Chillies are self-pollinating, which means the chilli flowers contain both male (stamens) and female (pistil) reproductive organs. The flowers are able to produce the pollen and then use that pollen for fertilisation and the production of a chilli.


Chillies can readily cross-pollinate if the pollen from one variety is spread to the flower of another variety. This cross-pollination occurs mainly through the activity of bees flying from flower to flower spreading the pollen. While the chilli produced from a crossed flower will not be affected, the seeds collected from that chilli will contain a mixture of traits from each of the crossed varieties.

It can be fun to allow some plants to cross-pollinate and see what traits are produced by the next generation of resulting chillies, but if you want to collect the seeds to continue to grow a specific variety, bees need to be kept off the flowers to avoid the likelihood of cross-pollination. It is important to collect seed only from netted fruit, or fruit grown in a greenhouse, if you want seed to grow true-to-type chillies; fruit that has the same traits as the stabilised parent chilli.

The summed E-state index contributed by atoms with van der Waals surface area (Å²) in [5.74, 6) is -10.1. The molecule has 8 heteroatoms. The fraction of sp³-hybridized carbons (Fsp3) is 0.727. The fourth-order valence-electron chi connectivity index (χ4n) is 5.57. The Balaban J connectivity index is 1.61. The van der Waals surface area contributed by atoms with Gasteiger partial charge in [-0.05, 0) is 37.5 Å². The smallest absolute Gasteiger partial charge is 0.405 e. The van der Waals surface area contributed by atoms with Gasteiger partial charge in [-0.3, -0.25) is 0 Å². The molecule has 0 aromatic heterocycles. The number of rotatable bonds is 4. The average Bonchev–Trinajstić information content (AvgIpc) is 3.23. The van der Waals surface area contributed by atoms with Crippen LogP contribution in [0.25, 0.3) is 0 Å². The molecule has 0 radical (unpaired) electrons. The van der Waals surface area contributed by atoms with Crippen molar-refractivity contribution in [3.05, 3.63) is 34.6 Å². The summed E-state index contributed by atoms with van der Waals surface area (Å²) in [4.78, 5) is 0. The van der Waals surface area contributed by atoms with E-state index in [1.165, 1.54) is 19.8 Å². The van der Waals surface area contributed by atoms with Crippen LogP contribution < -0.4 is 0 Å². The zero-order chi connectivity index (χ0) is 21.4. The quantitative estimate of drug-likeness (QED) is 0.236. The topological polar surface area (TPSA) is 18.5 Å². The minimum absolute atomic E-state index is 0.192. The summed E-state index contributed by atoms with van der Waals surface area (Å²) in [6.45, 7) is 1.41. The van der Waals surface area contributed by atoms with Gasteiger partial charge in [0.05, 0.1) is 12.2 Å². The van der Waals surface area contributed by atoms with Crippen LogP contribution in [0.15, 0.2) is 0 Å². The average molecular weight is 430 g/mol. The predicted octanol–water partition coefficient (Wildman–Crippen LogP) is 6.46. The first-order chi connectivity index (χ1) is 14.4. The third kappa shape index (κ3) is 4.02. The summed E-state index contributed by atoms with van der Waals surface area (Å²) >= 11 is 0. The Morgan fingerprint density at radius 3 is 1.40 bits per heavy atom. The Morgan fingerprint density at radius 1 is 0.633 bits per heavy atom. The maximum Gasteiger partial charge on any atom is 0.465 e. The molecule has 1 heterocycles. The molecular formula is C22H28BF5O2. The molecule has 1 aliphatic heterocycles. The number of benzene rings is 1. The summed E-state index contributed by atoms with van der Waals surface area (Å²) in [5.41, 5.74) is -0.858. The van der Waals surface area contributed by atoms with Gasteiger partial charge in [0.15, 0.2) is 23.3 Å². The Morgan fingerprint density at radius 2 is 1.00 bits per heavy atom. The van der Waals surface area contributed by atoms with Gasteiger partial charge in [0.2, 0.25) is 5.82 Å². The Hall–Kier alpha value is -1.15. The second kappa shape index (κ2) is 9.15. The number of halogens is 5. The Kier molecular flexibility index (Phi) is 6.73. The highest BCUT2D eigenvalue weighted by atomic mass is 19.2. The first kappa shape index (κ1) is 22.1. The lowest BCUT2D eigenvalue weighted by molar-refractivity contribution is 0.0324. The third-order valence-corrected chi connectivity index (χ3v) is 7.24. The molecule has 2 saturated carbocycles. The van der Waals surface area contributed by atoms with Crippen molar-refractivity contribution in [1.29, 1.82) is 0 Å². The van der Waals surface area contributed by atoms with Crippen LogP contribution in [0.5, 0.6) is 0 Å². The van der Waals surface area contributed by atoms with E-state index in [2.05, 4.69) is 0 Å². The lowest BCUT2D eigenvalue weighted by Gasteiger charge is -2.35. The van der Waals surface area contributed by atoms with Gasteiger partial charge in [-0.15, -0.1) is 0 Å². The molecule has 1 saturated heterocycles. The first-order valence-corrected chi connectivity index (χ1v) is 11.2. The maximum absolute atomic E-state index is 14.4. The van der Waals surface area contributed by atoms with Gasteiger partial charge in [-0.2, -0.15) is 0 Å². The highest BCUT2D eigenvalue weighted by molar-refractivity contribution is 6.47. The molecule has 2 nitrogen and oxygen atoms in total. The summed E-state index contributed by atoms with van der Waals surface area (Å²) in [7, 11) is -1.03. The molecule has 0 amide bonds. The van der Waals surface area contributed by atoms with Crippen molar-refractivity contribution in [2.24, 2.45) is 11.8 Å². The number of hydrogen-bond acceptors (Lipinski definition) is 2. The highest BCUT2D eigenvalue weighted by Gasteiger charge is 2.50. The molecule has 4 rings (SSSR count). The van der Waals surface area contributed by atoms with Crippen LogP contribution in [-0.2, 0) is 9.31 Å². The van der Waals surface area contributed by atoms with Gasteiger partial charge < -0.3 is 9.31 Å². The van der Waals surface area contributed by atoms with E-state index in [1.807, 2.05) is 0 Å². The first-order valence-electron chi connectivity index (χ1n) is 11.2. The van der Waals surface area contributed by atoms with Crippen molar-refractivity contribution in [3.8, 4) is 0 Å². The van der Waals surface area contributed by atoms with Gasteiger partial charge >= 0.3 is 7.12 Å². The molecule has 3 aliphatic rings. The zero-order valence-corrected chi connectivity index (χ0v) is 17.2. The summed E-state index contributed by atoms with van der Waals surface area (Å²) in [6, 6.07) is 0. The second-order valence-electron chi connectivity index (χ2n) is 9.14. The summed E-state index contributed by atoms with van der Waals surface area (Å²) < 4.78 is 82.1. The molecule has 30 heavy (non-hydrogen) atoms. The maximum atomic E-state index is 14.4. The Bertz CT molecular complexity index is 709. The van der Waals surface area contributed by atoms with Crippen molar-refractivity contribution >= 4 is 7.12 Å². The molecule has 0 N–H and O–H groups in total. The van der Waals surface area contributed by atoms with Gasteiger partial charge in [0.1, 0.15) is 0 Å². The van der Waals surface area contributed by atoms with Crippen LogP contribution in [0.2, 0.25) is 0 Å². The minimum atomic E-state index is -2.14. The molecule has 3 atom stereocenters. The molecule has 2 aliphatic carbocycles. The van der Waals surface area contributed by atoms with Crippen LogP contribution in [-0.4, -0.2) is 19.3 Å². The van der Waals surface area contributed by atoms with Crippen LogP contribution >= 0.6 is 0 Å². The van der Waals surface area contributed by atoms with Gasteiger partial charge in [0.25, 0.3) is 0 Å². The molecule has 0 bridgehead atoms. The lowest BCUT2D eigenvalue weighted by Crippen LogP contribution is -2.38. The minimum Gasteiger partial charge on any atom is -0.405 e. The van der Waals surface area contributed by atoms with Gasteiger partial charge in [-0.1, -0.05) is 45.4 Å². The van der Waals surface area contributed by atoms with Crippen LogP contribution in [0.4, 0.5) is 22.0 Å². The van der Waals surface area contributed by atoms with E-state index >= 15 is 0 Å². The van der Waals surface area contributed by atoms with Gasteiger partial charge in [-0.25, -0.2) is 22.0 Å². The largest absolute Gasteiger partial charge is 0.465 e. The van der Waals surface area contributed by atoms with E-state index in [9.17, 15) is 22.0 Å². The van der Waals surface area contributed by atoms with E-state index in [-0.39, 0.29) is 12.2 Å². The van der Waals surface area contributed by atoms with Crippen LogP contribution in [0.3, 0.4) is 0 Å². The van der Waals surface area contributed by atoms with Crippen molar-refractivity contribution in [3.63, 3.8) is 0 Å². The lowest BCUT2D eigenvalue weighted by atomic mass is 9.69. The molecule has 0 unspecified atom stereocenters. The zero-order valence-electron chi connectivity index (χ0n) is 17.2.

If purchasing seed from other growers, always check that the collected seed has been grown under nets or in greenhouses. Some growers selling seeds online are not aware of how readily chillies can cross if these measures are not taken. It can be disappointing when seeds are purchased to grow a particular variety, only to find that the chillies produced have different traits and are not true-to-type.

Deliberate Cross-Pollinating to Create a New Variety

It may be desirable to blend certain traits from one variety with another, however, the stabilisation of a new variety takes time. It takes at least eight generations of growing the crossed chilli (and ensuring that it does not cross again in the process) in order to stabilise the variety. Before this, you might get a mix of shapes and colours in the resulting fruit. Collect seeds for planting only from the fruit with the desired traits. After approximately eight generations, the genes in the chilli should be stable.

Chillies are often deliberately crossed in order to create a new variety. For example, the Carolina Reaper was stabilised after reportedly crossing a Red Habanero from the West Indies with a Naga from Pakistan.

Cross-Pollination Between Species

While chillies within the same species cross easily, they will also cross between species. The only species that will not cross with another is Capsicum Pubescens. Chillies within this species will readily cross with each other but they will not cross with chillies outside of the species.